|South Carolina Department of Archives and History|
|National Register Properties in South Carolina
Laurel Hill, Charleston County (McClellanville vicinity)
|Facade||Right Oblique||Rear Elevation|| Interior
Laurel Hill was a one-and-one-half story, weatherboarded braced-frame residence set on brick piers. Reportedly constructed ca. 1853 by Richard T. Morrison II, Laurel Hill was moved a short distance to its present rural location in 1983. Laurel Hill is architecturally significant as an intact example of a mid-nineteenth century lowcountry vernacular farmhouse. Laurel Hill was the home of prominent planter, Richard T. Morrison II, who was involved in the development of McClellanville and in the political and community affairs of St. James Santee Parish in the nineteenth century. In spite of its relocation, Laurel Hill retained integrity of design, materials, workmanship, feeling, and association; it conveyed architectural significance through its intact historical features. The house had a tall open pier foundation, built of cinder block with a veneer of old brick. The structural framework was hewn timber with mortis-and-tenon joints secured with trunnells. The roofing was standing seam metal. The original porch, whose configuration is not known, was replaced during the early twentieth century with a new porch, which was retained during the relocation. The interior had a central hall, double-pile plan, a configuration common in South Carolina vernacular houses of the period. Listed in the National Register September 12, 1985. Laurel Hill was destroyed by Hurricane Hugo. Removed from the National Register March 15, 2000.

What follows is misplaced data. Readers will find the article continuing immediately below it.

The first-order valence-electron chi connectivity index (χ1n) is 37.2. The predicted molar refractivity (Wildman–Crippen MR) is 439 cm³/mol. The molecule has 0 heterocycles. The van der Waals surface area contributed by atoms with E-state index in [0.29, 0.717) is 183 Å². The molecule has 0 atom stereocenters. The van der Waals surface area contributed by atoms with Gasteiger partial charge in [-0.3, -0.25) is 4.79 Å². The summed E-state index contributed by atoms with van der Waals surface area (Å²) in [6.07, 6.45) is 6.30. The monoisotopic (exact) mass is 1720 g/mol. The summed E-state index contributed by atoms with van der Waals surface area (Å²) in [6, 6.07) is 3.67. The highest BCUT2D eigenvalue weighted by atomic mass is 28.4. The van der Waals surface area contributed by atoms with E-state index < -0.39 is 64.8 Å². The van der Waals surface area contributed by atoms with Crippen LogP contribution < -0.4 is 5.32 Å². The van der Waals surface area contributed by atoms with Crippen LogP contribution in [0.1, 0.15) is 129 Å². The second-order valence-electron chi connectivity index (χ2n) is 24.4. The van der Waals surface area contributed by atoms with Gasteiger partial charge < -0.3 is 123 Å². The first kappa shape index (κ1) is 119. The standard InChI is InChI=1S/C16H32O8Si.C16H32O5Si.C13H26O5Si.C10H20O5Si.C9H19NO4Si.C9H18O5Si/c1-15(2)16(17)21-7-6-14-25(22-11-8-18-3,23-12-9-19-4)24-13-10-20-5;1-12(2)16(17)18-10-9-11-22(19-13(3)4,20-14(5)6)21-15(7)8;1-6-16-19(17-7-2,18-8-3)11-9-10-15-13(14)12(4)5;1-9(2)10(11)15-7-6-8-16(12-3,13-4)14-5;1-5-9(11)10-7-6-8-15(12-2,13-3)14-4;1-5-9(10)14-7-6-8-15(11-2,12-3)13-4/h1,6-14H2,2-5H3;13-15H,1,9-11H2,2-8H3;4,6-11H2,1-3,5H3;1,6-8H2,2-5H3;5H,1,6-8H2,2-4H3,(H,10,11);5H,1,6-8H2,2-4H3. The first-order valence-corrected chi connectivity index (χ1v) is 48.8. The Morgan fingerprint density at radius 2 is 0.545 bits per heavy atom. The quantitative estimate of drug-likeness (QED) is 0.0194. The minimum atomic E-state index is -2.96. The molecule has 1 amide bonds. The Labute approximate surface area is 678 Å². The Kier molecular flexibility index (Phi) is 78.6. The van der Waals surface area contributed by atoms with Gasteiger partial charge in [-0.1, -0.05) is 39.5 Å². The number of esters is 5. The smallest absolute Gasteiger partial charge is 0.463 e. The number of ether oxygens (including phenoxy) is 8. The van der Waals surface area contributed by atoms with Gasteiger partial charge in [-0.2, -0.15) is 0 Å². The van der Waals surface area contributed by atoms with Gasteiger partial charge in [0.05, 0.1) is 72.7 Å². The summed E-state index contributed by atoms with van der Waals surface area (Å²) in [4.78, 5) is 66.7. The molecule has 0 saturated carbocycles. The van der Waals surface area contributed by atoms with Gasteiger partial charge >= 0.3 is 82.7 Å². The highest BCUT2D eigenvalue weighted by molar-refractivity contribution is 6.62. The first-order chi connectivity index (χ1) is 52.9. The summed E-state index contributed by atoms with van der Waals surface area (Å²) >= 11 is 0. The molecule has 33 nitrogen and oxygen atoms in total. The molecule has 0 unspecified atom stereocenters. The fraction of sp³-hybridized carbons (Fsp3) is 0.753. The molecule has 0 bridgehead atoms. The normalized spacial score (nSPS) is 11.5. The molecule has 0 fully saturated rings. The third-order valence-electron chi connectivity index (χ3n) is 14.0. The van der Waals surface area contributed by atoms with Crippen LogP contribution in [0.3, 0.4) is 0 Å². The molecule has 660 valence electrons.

View the complete text of the nomination form for this National Register property.
Most National Register properties are privately owned and are not open to the public. The privacy of owners should be respected. Not all properties retain the same integrity as when originally documented and listed in the National Register due to changes and modifications over time.
Images and texts on these pages are intended for research or educational use. Please read our statement on use and reproduction for further information on how to obtain a photocopy or how to cite an item.
Images provided by theSouth Carolina Department of Archives and History.